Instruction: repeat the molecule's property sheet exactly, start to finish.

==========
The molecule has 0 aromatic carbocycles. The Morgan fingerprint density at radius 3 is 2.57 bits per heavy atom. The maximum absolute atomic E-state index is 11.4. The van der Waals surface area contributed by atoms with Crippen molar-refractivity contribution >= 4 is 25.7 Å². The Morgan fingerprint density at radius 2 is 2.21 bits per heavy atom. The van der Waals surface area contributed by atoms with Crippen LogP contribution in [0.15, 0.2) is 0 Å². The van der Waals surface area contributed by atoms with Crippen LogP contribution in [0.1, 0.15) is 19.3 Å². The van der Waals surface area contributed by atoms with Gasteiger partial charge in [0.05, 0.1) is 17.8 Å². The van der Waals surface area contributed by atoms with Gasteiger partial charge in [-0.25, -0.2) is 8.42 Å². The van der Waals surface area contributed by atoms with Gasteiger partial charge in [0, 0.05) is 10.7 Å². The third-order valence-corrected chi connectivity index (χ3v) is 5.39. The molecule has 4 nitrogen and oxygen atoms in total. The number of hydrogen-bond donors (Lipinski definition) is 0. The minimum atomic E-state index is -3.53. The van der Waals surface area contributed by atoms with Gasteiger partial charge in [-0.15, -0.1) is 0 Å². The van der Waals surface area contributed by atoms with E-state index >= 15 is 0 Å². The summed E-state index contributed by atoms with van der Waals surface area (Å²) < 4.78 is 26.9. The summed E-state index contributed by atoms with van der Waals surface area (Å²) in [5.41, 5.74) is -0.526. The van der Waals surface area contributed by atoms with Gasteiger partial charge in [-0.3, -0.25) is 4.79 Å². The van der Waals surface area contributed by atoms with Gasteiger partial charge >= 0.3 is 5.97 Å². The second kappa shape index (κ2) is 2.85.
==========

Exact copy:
The molecule has 0 aromatic carbocycles. The Morgan fingerprint density at radius 3 is 2.57 bits per heavy atom. The maximum absolute atomic E-state index is 11.4. The van der Waals surface area contributed by atoms with Crippen molar-refractivity contribution >= 4 is 25.7 Å². The Morgan fingerprint density at radius 2 is 2.21 bits per heavy atom. The van der Waals surface area contributed by atoms with Crippen LogP contribution in [0.15, 0.2) is 0 Å². The van der Waals surface area contributed by atoms with Crippen LogP contribution in [0.1, 0.15) is 19.3 Å². The van der Waals surface area contributed by atoms with Gasteiger partial charge in [0.05, 0.1) is 17.8 Å². The van der Waals surface area contributed by atoms with Gasteiger partial charge in [-0.25, -0.2) is 8.42 Å². The van der Waals surface area contributed by atoms with Gasteiger partial charge in [0, 0.05) is 10.7 Å². The third-order valence-corrected chi connectivity index (χ3v) is 5.39. The molecule has 4 nitrogen and oxygen atoms in total. The number of hydrogen-bond donors (Lipinski definition) is 0. The minimum atomic E-state index is -3.53. The van der Waals surface area contributed by atoms with Gasteiger partial charge in [-0.15, -0.1) is 0 Å². The van der Waals surface area contributed by atoms with E-state index >= 15 is 0 Å². The summed E-state index contributed by atoms with van der Waals surface area (Å²) < 4.78 is 26.9. The summed E-state index contributed by atoms with van der Waals surface area (Å²) in [5.41, 5.74) is -0.526. The van der Waals surface area contributed by atoms with Gasteiger partial charge in [-0.3, -0.25) is 4.79 Å². The van der Waals surface area contributed by atoms with Gasteiger partial charge >= 0.3 is 5.97 Å². The second kappa shape index (κ2) is 2.85.